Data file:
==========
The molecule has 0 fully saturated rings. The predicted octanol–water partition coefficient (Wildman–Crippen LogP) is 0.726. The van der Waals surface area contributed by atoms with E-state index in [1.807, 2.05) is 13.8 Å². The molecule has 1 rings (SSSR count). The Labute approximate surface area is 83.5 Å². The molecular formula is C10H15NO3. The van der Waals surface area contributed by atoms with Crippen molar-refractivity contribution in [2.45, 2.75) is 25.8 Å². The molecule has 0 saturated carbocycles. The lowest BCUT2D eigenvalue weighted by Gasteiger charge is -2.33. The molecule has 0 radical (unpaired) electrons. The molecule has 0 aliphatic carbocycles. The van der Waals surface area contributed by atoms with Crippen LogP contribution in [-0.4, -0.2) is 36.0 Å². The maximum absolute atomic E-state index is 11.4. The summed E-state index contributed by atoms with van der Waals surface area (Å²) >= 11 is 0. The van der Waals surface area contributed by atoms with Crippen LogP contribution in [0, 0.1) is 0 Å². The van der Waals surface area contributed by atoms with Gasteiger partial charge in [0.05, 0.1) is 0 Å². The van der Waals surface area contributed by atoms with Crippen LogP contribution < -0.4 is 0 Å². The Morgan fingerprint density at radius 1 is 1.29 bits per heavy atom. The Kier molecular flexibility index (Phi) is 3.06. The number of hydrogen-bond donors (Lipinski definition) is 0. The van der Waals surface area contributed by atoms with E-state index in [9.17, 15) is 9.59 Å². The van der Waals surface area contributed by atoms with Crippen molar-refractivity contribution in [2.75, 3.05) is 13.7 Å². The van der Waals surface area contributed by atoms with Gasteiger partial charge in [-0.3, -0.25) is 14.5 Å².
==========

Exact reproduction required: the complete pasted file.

The molecule has 0 fully saturated rings. The predicted octanol–water partition coefficient (Wildman–Crippen LogP) is 0.726. The van der Waals surface area contributed by atoms with E-state index in [1.807, 2.05) is 13.8 Å². The molecule has 1 rings (SSSR count). The Labute approximate surface area is 83.5 Å². The molecular formula is C10H15NO3. The van der Waals surface area contributed by atoms with Crippen molar-refractivity contribution in [2.45, 2.75) is 25.8 Å². The molecule has 0 saturated carbocycles. The lowest BCUT2D eigenvalue weighted by Gasteiger charge is -2.33. The molecule has 0 radical (unpaired) electrons. The molecule has 0 aliphatic carbocycles. The van der Waals surface area contributed by atoms with Crippen LogP contribution in [-0.4, -0.2) is 36.0 Å². The maximum absolute atomic E-state index is 11.4. The summed E-state index contributed by atoms with van der Waals surface area (Å²) >= 11 is 0. The van der Waals surface area contributed by atoms with Crippen LogP contribution in [0, 0.1) is 0 Å². The van der Waals surface area contributed by atoms with Gasteiger partial charge in [0.05, 0.1) is 0 Å². The van der Waals surface area contributed by atoms with Crippen LogP contribution < -0.4 is 0 Å². The Morgan fingerprint density at radius 1 is 1.29 bits per heavy atom. The Kier molecular flexibility index (Phi) is 3.06. The number of hydrogen-bond donors (Lipinski definition) is 0. The van der Waals surface area contributed by atoms with E-state index in [9.17, 15) is 9.59 Å². The van der Waals surface area contributed by atoms with Crippen molar-refractivity contribution in [2.75, 3.05) is 13.7 Å². The van der Waals surface area contributed by atoms with Gasteiger partial charge in [-0.3, -0.25) is 14.5 Å².